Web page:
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Dental Implants and Prosthetics

Dental Implant


A dental implant is a structure that replaces a missing tooth. With screw-like devices, the surgeon inserts an implant into the jawbone, and it acts as an anchor for an artificial tooth, called a crown. A device called an abutment connects the artificial tooth to the dental implant. The crown is custom-made to fit the person’s mouth and match the colour of their teeth. Crowns look, feel, and function like natural teeth.



Are implants better than dentures?


Implants have several advantages over dentures, which are removable artificial teeth. Implants are:




  • Are more natural and comfortable
  • Have a higher success rate
  • Improve chewing function
  • Lead to a lower risk of cavities developing in nearby teeth
  • Lead to better maintenance of bone at the site of the lost tooth
  • Cause decreased sensitivity in nearby teeth
  • Do not need to be taken out and cleaned every night

However, dental implants are not suitable for everyone. The implanting devices must bond with the jawbone, so a person’s bones must be healthy before they can undergo implant surgery.





Where is implant surgery contraindicated?


Some people are not eligible for dental implant surgery. It not safe for dental surgeons to operate on people with:




  • Acute illness
  • Uncontrollable metabolic disease
  • Bone or soft tissue disease or infection

If these issues are resolved, a person can have the surgery. In some cases, dental surgeons refrain from operating on people with:



  • Heavy smoking habits
  • Parafunctional habits, such as tooth grinding or clenching
  • Behavioral or psychiatric disorders
  • HIV
  • Diabetes
  • Osteoporosis
  • AIDS

If people with any of the above undergo dental implant surgery, there is a higher risk of the implant failing. Dental surgeons may also choose not to operate on people undergoing the following treatmentss, due to an increased risk of implant complications:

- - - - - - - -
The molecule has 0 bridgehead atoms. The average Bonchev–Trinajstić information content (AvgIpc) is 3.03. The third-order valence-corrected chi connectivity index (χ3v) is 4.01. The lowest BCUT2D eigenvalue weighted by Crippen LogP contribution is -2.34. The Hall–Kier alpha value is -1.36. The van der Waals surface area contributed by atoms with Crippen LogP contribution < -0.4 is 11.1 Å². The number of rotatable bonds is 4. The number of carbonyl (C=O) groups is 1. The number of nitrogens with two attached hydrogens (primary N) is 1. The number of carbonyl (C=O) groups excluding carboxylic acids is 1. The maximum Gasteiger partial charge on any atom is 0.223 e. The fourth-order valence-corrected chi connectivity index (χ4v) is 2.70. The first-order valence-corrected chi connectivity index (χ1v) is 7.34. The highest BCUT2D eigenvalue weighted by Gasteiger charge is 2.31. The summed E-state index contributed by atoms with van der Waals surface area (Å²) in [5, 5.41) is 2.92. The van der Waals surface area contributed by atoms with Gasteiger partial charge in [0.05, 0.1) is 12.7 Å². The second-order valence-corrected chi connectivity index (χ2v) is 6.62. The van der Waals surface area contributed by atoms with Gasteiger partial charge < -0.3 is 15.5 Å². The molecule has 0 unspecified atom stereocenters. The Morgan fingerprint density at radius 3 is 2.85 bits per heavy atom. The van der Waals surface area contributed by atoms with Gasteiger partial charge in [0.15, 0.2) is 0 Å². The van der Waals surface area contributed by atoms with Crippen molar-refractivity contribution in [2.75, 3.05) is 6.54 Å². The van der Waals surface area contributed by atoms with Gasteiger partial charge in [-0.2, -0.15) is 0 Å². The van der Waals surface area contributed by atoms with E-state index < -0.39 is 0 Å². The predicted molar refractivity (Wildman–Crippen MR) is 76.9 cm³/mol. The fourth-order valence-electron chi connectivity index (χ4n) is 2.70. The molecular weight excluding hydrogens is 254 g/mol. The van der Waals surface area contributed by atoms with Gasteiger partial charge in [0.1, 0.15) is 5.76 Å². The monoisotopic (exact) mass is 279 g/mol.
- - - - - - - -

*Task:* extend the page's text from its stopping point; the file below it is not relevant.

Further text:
• Bisphosphonate drug treatment for bone loss diseases
  • Chemotherapy
  • Radiation therapyof the head or neck



Each person is likely to have a different experience of dental implant surgery. Factors that may influence this include:




  • The number of teeth requiring replacement
  • The location of the implants within the jaw
  • The quality and quantity of bone at the implant site
  • The person’s underlying oral and systemic health
  • Depending on these factors, additional procedures may be necessary. These can include:

Sinus augmentation


  • Placing an implant in the upper jawbone is usually difficult because of the location of the sinuses.
  • The surgeon may need to perform a sinus augmentation — a procedure to lift the floor of the sinuses to allow more bone to develop so that the implantation can be successful.

Ridge modification


  • Some people have a jawbone abnormality that prevents enough bone for an implant from developing. In such cases, a surgeon may need to perform a ridge modification.
  • This involves lifting the gum to expose the area of deformed bone. The surgeon will then use a bone or bone substitute to repair and build up the area. This improves the quality of the jawbone in preparation for dental implant surgery.


What sort of maintenance do implants need?


  • After a person has undergone dental implant surgery, they must continue to brush and floss their teeth regularly. Artificial teeth require the same care and maintenance as regular teeth.
  • The surgeon or dentist will also schedule follow-up visits to monitor the implants and make sure that the teeth and gums are healthy. It is important to return to the dentist every 6 months for professional cleanings.
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